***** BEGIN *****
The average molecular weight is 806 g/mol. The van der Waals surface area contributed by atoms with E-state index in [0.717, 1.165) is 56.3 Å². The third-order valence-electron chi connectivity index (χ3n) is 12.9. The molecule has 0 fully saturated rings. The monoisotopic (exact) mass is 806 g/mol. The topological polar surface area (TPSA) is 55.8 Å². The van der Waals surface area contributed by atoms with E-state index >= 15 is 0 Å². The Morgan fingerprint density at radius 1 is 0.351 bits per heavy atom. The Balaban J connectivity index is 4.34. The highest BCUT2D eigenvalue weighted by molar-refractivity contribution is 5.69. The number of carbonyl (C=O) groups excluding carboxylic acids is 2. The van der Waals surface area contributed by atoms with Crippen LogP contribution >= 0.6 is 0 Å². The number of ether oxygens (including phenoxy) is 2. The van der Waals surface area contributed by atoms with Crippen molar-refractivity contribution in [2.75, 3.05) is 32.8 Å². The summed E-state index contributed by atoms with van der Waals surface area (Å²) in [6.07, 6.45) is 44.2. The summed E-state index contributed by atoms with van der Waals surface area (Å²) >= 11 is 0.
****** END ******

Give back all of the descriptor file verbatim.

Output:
The average molecular weight is 806 g/mol. The van der Waals surface area contributed by atoms with E-state index in [0.717, 1.165) is 56.3 Å². The third-order valence-electron chi connectivity index (χ3n) is 12.9. The molecule has 0 fully saturated rings. The monoisotopic (exact) mass is 806 g/mol. The topological polar surface area (TPSA) is 55.8 Å². The van der Waals surface area contributed by atoms with E-state index >= 15 is 0 Å². The Morgan fingerprint density at radius 1 is 0.351 bits per heavy atom. The Balaban J connectivity index is 4.34. The highest BCUT2D eigenvalue weighted by molar-refractivity contribution is 5.69. The number of carbonyl (C=O) groups excluding carboxylic acids is 2. The van der Waals surface area contributed by atoms with Crippen LogP contribution >= 0.6 is 0 Å². The number of ether oxygens (including phenoxy) is 2. The van der Waals surface area contributed by atoms with Crippen molar-refractivity contribution in [2.75, 3.05) is 32.8 Å². The summed E-state index contributed by atoms with van der Waals surface area (Å²) in [6.07, 6.45) is 44.2. The summed E-state index contributed by atoms with van der Waals surface area (Å²) >= 11 is 0.